Hand Tools

Subject:
different methods of lapping and the bump
Response To:
Coupla thoughts ()

David Weaver
this bump is something I've found on wooden planes.

The ugly cocobolo smoother that I showed a picture of developed the bump a couple of times. It's all the same wood, so i have to believe that it's influenced wedge and iron pressure (just iron pressure for the most part on japanese planes).

There's less tuning with a plane like that because it's for heavy work and double iron, but I think the appearance of the bump has ceased or been reduced greatly. Initially, it made the plane unusable within a short period of time before lapped off. The nature of this bump wasn't that it went away with the iron out, it was if it had been "bent" out settling that way. I eventually also started loosening the iron and wedge (and loosening the iron in japanese planes) if they were coming into the basement out of the garage (where I keep things that aren't in current use).

As far as lapping goes, the internet and communicating things is cumbersome. If one person says "get a flat surface and sand the sole of your plane with the paper affixed to the flat surface", you just can't control what someone does.

Over the years, I've come to find that if you have a long lap like mine and the lapping of the plane is done as if you're planing (Vs. swishing the plane back and forth or unintentionally rocking side to side), it works well. On a 24 inch wooden plane, the flatness issues will probably be a couple of thousandths. The more you have to do with a metal plane and the less easily the plane laps, at least in my experience, the more the bias will be toward making a greater error.

That said, not proposing that people should lap the soles of their japanese planes the way that I'm doing it (with the iron partially set) or even scraping the back and lapping the rest. If it's been done a certain way for a long time, that's probably the best way to do it.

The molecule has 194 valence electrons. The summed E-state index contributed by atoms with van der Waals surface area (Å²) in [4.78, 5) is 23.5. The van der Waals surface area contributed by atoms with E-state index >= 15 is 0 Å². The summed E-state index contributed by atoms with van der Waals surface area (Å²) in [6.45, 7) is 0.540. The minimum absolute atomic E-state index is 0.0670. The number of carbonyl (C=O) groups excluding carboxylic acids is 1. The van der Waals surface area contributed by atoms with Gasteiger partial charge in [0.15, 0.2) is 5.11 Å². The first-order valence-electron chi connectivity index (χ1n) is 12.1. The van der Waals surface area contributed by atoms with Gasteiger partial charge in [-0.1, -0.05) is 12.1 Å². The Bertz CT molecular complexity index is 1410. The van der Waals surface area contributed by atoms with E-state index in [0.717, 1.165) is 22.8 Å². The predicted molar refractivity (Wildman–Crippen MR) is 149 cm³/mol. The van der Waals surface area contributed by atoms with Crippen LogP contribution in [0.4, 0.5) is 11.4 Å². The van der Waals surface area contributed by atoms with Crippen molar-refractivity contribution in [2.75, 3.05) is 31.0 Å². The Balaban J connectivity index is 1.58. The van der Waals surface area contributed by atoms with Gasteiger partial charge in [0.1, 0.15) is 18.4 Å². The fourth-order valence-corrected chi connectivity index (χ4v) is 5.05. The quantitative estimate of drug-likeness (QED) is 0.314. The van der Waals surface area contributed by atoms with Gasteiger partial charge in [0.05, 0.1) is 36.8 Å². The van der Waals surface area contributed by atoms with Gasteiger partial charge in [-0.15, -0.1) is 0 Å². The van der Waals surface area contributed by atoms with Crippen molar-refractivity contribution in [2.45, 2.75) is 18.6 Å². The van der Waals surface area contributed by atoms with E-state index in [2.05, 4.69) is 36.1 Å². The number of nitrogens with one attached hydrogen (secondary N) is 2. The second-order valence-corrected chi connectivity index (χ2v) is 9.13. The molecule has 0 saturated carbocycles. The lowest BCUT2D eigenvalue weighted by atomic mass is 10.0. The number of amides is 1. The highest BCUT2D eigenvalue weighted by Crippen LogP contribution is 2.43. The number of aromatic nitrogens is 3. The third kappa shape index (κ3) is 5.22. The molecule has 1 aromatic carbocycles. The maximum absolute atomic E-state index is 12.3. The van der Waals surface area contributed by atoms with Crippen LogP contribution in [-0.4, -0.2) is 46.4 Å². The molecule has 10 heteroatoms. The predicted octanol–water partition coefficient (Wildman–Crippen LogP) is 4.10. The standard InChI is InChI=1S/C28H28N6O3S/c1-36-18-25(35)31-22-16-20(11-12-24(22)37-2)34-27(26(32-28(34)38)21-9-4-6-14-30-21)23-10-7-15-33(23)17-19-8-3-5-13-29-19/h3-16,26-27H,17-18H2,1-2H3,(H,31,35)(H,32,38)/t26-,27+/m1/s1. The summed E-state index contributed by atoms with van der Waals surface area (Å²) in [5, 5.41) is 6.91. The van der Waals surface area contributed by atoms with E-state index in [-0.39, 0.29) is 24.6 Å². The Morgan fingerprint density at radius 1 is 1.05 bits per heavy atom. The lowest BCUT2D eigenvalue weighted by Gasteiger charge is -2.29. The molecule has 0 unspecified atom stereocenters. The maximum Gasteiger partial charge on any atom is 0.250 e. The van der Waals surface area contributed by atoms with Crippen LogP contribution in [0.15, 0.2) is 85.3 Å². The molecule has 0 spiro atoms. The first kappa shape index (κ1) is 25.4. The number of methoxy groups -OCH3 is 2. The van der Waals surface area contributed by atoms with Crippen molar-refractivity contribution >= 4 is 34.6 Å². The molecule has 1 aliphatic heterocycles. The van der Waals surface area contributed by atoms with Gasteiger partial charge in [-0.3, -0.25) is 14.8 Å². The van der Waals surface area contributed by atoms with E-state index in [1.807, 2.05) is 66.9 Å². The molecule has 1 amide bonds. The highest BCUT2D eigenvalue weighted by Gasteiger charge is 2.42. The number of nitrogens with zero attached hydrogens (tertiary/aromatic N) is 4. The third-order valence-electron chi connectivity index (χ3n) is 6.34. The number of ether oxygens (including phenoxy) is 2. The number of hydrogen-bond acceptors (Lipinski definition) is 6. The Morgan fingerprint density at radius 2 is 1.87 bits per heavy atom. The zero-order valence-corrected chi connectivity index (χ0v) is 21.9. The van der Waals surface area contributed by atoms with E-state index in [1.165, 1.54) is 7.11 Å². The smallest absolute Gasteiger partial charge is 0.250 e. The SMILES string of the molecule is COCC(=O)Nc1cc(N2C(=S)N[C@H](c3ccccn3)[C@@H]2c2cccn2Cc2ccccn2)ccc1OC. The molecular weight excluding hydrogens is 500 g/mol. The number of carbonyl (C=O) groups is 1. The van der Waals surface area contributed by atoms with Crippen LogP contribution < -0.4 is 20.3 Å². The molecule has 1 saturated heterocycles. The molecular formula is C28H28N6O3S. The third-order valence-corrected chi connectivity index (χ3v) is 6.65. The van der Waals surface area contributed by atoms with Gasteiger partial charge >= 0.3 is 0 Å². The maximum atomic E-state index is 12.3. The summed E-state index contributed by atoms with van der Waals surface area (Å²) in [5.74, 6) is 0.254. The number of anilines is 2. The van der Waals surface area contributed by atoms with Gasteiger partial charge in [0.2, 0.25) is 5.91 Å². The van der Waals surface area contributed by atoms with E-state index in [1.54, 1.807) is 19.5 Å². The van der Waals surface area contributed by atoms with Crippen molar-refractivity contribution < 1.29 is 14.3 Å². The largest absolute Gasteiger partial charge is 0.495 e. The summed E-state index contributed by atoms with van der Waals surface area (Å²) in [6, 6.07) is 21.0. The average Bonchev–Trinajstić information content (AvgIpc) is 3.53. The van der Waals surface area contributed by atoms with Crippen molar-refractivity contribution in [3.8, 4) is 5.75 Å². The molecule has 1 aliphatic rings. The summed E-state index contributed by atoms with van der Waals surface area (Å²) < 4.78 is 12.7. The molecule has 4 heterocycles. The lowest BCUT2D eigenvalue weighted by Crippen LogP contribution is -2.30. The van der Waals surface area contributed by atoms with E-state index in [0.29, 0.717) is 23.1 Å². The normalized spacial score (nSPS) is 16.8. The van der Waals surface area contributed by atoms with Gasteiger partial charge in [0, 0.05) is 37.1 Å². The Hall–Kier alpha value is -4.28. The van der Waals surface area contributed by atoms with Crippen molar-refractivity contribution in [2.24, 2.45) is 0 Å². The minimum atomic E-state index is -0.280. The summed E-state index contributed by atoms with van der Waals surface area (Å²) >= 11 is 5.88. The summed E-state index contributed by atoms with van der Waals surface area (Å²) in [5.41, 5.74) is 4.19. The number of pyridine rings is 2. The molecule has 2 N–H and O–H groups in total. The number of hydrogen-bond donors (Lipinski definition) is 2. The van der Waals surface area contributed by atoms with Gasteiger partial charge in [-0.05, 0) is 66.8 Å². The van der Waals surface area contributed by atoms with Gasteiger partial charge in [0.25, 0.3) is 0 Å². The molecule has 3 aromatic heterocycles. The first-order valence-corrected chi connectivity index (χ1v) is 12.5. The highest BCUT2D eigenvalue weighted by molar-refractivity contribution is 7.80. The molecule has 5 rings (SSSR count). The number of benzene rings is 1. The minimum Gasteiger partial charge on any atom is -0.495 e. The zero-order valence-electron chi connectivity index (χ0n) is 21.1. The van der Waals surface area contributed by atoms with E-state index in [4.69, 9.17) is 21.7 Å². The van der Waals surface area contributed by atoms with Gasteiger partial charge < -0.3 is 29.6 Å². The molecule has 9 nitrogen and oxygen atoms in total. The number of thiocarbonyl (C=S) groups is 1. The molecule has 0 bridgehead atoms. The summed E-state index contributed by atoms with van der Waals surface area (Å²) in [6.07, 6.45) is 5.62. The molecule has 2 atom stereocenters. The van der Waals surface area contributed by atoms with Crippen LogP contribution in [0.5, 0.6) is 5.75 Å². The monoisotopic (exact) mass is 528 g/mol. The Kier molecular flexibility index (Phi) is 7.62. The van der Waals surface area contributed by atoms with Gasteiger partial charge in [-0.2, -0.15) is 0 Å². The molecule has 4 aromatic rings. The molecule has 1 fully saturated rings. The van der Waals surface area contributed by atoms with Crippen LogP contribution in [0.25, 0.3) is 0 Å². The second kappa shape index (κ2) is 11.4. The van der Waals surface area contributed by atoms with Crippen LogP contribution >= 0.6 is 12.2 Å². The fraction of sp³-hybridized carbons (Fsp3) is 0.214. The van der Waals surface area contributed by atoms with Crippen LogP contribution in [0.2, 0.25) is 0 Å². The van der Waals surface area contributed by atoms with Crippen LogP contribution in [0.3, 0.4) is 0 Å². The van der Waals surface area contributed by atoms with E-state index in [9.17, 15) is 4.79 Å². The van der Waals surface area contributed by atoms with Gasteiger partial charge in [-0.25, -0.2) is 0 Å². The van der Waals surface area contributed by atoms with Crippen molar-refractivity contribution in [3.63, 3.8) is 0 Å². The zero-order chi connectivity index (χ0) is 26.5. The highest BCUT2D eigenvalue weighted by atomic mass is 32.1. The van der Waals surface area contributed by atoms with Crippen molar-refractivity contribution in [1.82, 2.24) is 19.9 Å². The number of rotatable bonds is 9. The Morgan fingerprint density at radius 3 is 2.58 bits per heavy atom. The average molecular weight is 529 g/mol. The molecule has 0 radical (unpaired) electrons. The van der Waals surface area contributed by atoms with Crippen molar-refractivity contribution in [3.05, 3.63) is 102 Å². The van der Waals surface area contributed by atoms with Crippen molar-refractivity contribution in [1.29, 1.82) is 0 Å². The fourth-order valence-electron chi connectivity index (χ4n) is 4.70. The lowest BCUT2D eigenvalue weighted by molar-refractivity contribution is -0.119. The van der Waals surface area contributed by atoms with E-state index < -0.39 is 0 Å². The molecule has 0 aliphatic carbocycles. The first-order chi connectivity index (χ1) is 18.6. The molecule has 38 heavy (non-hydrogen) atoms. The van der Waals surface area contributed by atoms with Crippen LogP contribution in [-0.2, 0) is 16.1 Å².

I'll be curious enough to check lapping a japanese plane I haven't used in a while (there's another plane that needs to be lapped soon, anyway) with the iron in partial tension and then check with the iron in tension - there's enough less wood in a japanese plane and enough difference in how the iron is held, it's not hard to believe that the iron itself could reintroduce the bulge even after flattening the body.

Messages In This Thread

Light vs Heavy planes
Re: Light vs Heavy planes
Re: Light vs Heavy planes
Re: Light vs Heavy planes
Re: Light vs Heavy planes
not the direction I went *PIC*
5 1/4
Re: reframing the issue
Re: reframing the issue
Friction, and more
The experiment and conclusion are both confusing
Re: Heavy and light
The best case for heavy planes...
another factor
If you're trimming furniture...
At some point..
Inertia and figured wood
Re: Jim, what is Osae-gani? *NM*
Osae-gani
Re: Osae-gani
Note on fitting
Re:wedge fitting
funny...
Re: funny...
Re:wedge fitting
biases for the maker...
Re: Light vs Heavy planes
Re: Light vs Heavy planes
Not a positive contribution to the discussion
Re: Light vs Heavy planes
finding out who to listen to...
Re: Same
Old history
Shops using mostly hand tools..
Re: Shops using mostly hand tools..
Don felder's guitar...
Misprint?
cultural thing...
Re: Misprint?
Re: finding out who to listen to...
I agree...
Re: finding out who to listen to...
Turnover, newbies and FAQ
comment on teaching
If you get my drift...
Re: Light vs Heavy planes
new vs. old planes...
I like tools from Brooklyn
Re: I like tools from Brooklyn *NM*
Infills in the UK
I'm glad you commented.
Note on a modern infill
konrad's planes...
Re: I'm glad you commented.
what I've found...
Re: what I've found...
interesting that...
Re: Calling BS
I haven't seen it....
Re: I haven't seen it....
Re: I haven't seen it....
Re: I haven't seen it....
Re: I haven't seen it....
Truing Kanna
expanding on what jim said
Re: expanding on what jim said
Re: expanding on what jim said
Coupla thoughts
different methods of lapping and the bump
Re: Calling BS
Re: Facts, not assertions
Re: Facts, not assertions
I think we're agreeing...
Re: I think we're agreeing...
Re: Me too
Wood isn't indefinitely stable, either
Re: Calling BS
Re: Calling BS
Re: Calling BS
by the early 19th century
Re: by the early 19th century
It's not offered as ball court...
I miss Todd Hughes' contributions too *NM*
Re: It's not offered as ball court...
I'm guessing on parts here...
Re: Can't argue
Weight Comparison
more infill weights
Re: more infill weights
now there is a pearl of wisdom
Re: more infill weights
initial fitting...
one more follow-up comment.
Re: one more follow-up comment.
rosewood
Re: rosewood
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